Napa’s ‘Insane Asylum,’ Part 1

Napa’s ‘Insane Asylum,’ Part 1

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Napa State Hospital: the Castle

The original Napa State Hospital building in the 1870s. Submitted photo

Over its 138-year existence, political correctness has played a huge role in the name of that large institution on the south side of the city of Napa.  

In the beginning, it was the Napa Insane Asylum, and early maps marked its location with the words “Insane Asylum.”

 Later, the name was changed to Napa State Hospital, but, to local citizens, it was called Imola. Today, it’s still officially Napa State Hospital but locals refer to it as Napa State — like it’s a state college.

Regardless of what it’s called, the institution has played an important role in the state’s hospital system, and an even more important role locally. Throughout its long existence, it has been one of Napa’s major employers.  

Back in the old days, BW (before wine), Napa and Napa Valley were noted not for agriculture but for the insane asylum. Tell folks you were from Napa and their immediate response was, “Who let you out?” Our Napa High athletic teams, when playing out of town, were especially vulnerable to such taunts from the fans of our opponents.

Many of Napa’s citizens, including yours truly, worked at what I still refer to as Imola. My first full-time job after graduating from Napa High in 1948 was as an “attendant” working on the wards taking care of the patients. (Back in those days, they were caringly referred to as patients. Now they are called “residents.” More PC.)

Then, the hospital was housed primarily in the four-story, stone, castle-like, Gothic structure complete with seven towers. The towers were visible from rooftops in downtown Napa.

According to the hospital’s website, the facility was built to ease overcrowding at the Stockton Asylum, the first state hospital.  

Construction started in 1872, and the first two patients, from San Francisco, were admitted in 1875.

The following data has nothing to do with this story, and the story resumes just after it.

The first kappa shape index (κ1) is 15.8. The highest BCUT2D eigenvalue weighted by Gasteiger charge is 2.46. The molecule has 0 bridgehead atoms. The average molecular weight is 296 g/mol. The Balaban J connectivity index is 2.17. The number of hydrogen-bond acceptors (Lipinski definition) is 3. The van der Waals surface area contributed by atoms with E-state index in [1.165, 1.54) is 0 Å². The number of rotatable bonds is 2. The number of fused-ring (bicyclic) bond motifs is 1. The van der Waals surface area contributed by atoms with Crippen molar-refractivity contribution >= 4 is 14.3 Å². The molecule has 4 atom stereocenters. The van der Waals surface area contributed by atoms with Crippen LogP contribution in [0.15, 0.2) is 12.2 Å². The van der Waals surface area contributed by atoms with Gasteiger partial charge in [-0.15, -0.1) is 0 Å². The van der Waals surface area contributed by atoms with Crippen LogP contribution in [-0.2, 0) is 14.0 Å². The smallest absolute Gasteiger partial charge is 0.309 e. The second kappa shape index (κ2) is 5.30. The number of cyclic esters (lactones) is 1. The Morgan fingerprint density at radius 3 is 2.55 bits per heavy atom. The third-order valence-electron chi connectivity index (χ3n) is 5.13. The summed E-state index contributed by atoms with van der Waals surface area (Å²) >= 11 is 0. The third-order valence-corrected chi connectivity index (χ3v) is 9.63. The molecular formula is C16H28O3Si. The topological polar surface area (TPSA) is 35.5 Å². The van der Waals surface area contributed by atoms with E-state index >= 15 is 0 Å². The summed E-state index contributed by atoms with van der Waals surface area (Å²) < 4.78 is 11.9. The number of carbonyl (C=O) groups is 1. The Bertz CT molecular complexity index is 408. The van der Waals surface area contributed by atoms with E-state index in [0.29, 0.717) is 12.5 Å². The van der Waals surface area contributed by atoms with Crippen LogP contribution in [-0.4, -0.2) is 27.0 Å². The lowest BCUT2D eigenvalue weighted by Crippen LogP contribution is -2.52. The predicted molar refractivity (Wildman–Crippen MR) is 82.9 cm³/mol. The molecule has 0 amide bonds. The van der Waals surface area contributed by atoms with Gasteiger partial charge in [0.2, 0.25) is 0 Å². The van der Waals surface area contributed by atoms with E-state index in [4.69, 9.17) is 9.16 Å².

The website advises that initially 192 acres were purchased from a land grant owned by General Mariano Vallejo. Eventually, through land acquisition, the acreage would total more than 2,000 acres. It stretched from the Napa River to the ridgeline east of today’s Skyline Park.  

Over the years, the landholdings were reduced. Napa Valley College, Kennedy Park and Skyline Park now occupy what was once the agricultural and wilderness areas of hospital land.

The hospital was almost totally self-supporting. It had its own dairy, pig farm, poultry ranch, vegetable gardens and orchards. It had its own kitchens and bakery and even had an underground railroad where meals and bakery goods were transported to the wards on rail cars.

The original design was for a 500-bed hospital. The population peaked in 1960 with more than 5,000 residents, but has declined steadily over the years due to changes in treatment and admitting criteria.

The striking stone castle was razed in the early 1960s and replaced by ho-hum, unimpressive buildings of a design prevalent at that time.  

“Napa State” is still a credit to the community and plays an important role in the care of what has now come to be called “developmentally disabled residents.”  

Today, the hospital is still there but, it’s not like it once was. I miss the castle.  

I will continue with discussion of Napa State in my next essay two weeks hence.

Email Jim Ford at jwford571@gmail.com

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